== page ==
International – ECB increasingly sees need to end asset purchases in Q3; China’s CPI rises due to base effects, exports hold strong; Germany ZEW expectations decline

The European Central Bank stated that data had reinforced the need for asset purchases to end sometime in the third quarter. Despite risks to the growth outlook, the upside risks to inflation seem to be more pressing for the central bank, with the ECB citing the risk of higher inflation expectations. The reiteration that asset purchases could end in Q3 heightened expectations that the ECB could hike rates as early as that same quarter, as the central bank had indicated rate increases would start shortly after quantitative easing ended. President Christine Lagarde did not comment on the crisis tool, which is rumored to be deployed by the ECB if yields rise too quickly.

Chinese CPI accelerated to 1.5% year over year in March, from 0.9% in February. The increase was due to base effects as the monthly reading was flat. Food prices declined 1.2% in the month, offsetting increases in other goods.

Chinese exports rose 14.7% year over year in March, in U.S. dollar terms. The reading beat market expectations even with the lockdowns and war in Ukraine, which were expected to affect sentiment.

The Germany ZEW Indicator of Economic Sentiment index fell to -41.0 in April, from -39.3 in March. Assessments of the German economy worsened further following a decline in March in response to the Russian invasion of Ukraine. 

Quick look ahead

Canada – Housing starts (April 19); CPI (April 20); Retail sales (April 22)

Housing starts for the month of March will be available. The reading has declined since last year but has remained stronger than prior to the pandemic amid low rates. Housing starts are a good indicator of the real economy, and March was the first hike from the Bank of Canada that may have impacted the reading.

CPI is forecasted to have risen 1.0% in March, as higher energy prices are expected to have greatly contributed. If accurate, the year over year reading would accelerate to 6.2% from 5.7%.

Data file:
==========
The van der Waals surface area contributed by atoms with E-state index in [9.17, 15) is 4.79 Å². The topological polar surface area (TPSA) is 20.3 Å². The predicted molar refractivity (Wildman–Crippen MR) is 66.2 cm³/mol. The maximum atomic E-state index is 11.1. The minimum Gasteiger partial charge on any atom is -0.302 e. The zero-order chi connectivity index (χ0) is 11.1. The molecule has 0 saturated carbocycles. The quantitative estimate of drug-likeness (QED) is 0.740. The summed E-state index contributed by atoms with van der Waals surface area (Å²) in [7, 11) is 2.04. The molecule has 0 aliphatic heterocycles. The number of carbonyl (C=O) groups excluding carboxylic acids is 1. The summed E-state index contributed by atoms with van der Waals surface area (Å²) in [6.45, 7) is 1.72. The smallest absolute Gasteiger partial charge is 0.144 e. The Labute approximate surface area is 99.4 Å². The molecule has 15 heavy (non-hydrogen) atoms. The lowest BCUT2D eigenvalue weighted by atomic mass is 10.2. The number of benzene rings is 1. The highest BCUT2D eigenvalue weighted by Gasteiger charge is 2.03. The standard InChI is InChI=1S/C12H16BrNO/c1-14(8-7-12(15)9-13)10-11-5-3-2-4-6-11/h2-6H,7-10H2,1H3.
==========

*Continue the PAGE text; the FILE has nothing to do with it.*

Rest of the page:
Retail sales details for the month of February will be available. StatsCan had previously estimated a slight decline of 0.5%.

U.S. – Fed Beige Book (April 20); PMI (April 22)

A renewed iteration of the Fed Beige Book will be released, outlining economic activity trends. There will likely be comments on the impact of the Russian invasion of Ukraine, which could mean amplified inflationary pressure and dampened sentiment. However, the data should still confirm a strong consumer, which could lead to the 50-bp hike markets are expecting.

The preliminary PMI reading for April will similarly provide an update on how firms are faring. The March survey showed activity holding strong despite the war.

International – China’s GDP, industrial production, and retail sales (April 17); Japan PMI (April 21); Eurozone PMI (April 22)

Chinese GDP is expected to have risen 4.3% year over year in the first quarter, even as widespread lockdowns started toward the end of the period. The reading would reflect a pick up in activity but would still come short of the 5.5% GDP target for the year, which would indicate the need of further stimulus.

Chinese activity data for March will round out the quarter. Industrial production could have continued strongly despite the lockdowns, while retail sales could have taken a larger hit.

Elsewhere, we have the preliminary Japanese and eurozone PMI surveys for April. Business activity in March had held up well despite the war, but we will watch for indications of higher prices and business confidence.